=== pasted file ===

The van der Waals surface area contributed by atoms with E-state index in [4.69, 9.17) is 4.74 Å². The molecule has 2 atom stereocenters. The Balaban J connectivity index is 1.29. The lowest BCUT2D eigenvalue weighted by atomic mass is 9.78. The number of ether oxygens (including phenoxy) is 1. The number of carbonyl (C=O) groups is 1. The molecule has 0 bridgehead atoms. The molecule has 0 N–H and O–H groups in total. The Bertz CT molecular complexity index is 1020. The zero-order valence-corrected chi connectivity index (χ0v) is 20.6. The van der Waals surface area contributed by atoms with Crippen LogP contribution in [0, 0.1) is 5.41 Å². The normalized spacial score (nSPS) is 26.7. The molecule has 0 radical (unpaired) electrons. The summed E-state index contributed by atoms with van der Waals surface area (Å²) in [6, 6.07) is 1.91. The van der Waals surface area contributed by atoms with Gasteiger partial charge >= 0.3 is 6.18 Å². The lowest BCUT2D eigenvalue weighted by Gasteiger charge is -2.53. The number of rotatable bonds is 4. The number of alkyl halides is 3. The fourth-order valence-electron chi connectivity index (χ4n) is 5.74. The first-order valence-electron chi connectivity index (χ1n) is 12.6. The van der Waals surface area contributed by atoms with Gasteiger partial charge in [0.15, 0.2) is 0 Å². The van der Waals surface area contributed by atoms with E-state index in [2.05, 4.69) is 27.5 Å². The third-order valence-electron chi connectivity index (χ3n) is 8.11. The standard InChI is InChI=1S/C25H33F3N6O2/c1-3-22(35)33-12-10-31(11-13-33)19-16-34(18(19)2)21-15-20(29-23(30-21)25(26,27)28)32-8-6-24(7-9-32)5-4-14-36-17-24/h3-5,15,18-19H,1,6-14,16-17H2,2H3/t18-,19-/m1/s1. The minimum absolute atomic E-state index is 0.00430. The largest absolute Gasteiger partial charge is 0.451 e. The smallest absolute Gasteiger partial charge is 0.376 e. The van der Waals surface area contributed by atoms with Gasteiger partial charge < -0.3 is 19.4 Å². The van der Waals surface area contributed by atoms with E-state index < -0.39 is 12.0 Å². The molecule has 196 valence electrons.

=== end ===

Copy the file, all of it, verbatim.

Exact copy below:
The van der Waals surface area contributed by atoms with E-state index in [4.69, 9.17) is 4.74 Å². The molecule has 2 atom stereocenters. The Balaban J connectivity index is 1.29. The lowest BCUT2D eigenvalue weighted by atomic mass is 9.78. The number of ether oxygens (including phenoxy) is 1. The number of carbonyl (C=O) groups is 1. The molecule has 0 bridgehead atoms. The molecule has 0 N–H and O–H groups in total. The Bertz CT molecular complexity index is 1020. The zero-order valence-corrected chi connectivity index (χ0v) is 20.6. The van der Waals surface area contributed by atoms with Crippen LogP contribution in [0, 0.1) is 5.41 Å². The normalized spacial score (nSPS) is 26.7. The molecule has 0 radical (unpaired) electrons. The summed E-state index contributed by atoms with van der Waals surface area (Å²) in [6, 6.07) is 1.91. The van der Waals surface area contributed by atoms with Gasteiger partial charge >= 0.3 is 6.18 Å². The lowest BCUT2D eigenvalue weighted by Gasteiger charge is -2.53. The number of rotatable bonds is 4. The number of alkyl halides is 3. The fourth-order valence-electron chi connectivity index (χ4n) is 5.74. The first-order valence-electron chi connectivity index (χ1n) is 12.6. The van der Waals surface area contributed by atoms with Gasteiger partial charge in [0.15, 0.2) is 0 Å². The van der Waals surface area contributed by atoms with E-state index in [2.05, 4.69) is 27.5 Å². The third-order valence-electron chi connectivity index (χ3n) is 8.11. The standard InChI is InChI=1S/C25H33F3N6O2/c1-3-22(35)33-12-10-31(11-13-33)19-16-34(18(19)2)21-15-20(29-23(30-21)25(26,27)28)32-8-6-24(7-9-32)5-4-14-36-17-24/h3-5,15,18-19H,1,6-14,16-17H2,2H3/t18-,19-/m1/s1. The minimum absolute atomic E-state index is 0.00430. The largest absolute Gasteiger partial charge is 0.451 e. The smallest absolute Gasteiger partial charge is 0.376 e. The van der Waals surface area contributed by atoms with Gasteiger partial charge < -0.3 is 19.4 Å². The van der Waals surface area contributed by atoms with E-state index < -0.39 is 12.0 Å². The molecule has 196 valence electrons.